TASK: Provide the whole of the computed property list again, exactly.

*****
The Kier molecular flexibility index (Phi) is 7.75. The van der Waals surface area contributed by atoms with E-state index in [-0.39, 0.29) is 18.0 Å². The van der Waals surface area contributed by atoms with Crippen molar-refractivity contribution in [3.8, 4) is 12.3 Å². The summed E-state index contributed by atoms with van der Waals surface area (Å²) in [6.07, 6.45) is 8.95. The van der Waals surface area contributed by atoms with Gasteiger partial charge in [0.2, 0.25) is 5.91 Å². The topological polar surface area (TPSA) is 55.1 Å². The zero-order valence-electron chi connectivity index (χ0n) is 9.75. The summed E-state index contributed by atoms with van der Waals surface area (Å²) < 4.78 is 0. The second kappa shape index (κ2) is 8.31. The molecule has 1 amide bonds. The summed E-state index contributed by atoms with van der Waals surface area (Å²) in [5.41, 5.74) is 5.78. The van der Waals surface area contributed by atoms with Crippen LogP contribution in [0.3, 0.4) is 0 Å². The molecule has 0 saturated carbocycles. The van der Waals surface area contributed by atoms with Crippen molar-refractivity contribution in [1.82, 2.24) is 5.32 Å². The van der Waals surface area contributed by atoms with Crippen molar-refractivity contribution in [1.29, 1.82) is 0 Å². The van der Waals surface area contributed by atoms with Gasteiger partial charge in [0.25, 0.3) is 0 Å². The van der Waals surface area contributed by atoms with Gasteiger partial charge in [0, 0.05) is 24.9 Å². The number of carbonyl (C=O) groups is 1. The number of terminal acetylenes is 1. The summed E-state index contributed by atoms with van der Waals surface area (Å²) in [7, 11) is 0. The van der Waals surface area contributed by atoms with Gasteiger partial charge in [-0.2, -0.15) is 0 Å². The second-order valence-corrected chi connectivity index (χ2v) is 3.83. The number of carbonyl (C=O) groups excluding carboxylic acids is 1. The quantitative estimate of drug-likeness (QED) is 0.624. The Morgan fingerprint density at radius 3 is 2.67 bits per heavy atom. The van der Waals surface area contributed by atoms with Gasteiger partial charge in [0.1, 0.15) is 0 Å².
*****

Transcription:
The Kier molecular flexibility index (Phi) is 7.75. The van der Waals surface area contributed by atoms with E-state index in [-0.39, 0.29) is 18.0 Å². The van der Waals surface area contributed by atoms with Crippen molar-refractivity contribution in [3.8, 4) is 12.3 Å². The summed E-state index contributed by atoms with van der Waals surface area (Å²) in [6.07, 6.45) is 8.95. The van der Waals surface area contributed by atoms with Gasteiger partial charge in [0.2, 0.25) is 5.91 Å². The topological polar surface area (TPSA) is 55.1 Å². The zero-order valence-electron chi connectivity index (χ0n) is 9.75. The summed E-state index contributed by atoms with van der Waals surface area (Å²) < 4.78 is 0. The second kappa shape index (κ2) is 8.31. The molecule has 1 amide bonds. The summed E-state index contributed by atoms with van der Waals surface area (Å²) in [5.41, 5.74) is 5.78. The van der Waals surface area contributed by atoms with Crippen LogP contribution in [0.3, 0.4) is 0 Å². The molecule has 0 saturated carbocycles. The van der Waals surface area contributed by atoms with Crippen molar-refractivity contribution in [1.82, 2.24) is 5.32 Å². The van der Waals surface area contributed by atoms with Crippen molar-refractivity contribution in [1.29, 1.82) is 0 Å². The van der Waals surface area contributed by atoms with Gasteiger partial charge in [0.25, 0.3) is 0 Å². The van der Waals surface area contributed by atoms with Gasteiger partial charge in [0, 0.05) is 24.9 Å². The number of carbonyl (C=O) groups is 1. The number of terminal acetylenes is 1. The summed E-state index contributed by atoms with van der Waals surface area (Å²) in [7, 11) is 0. The van der Waals surface area contributed by atoms with Gasteiger partial charge in [-0.2, -0.15) is 0 Å². The second-order valence-corrected chi connectivity index (χ2v) is 3.83. The number of carbonyl (C=O) groups excluding carboxylic acids is 1. The quantitative estimate of drug-likeness (QED) is 0.624. The Morgan fingerprint density at radius 3 is 2.67 bits per heavy atom. The van der Waals surface area contributed by atoms with Gasteiger partial charge in [0.1, 0.15) is 0 Å².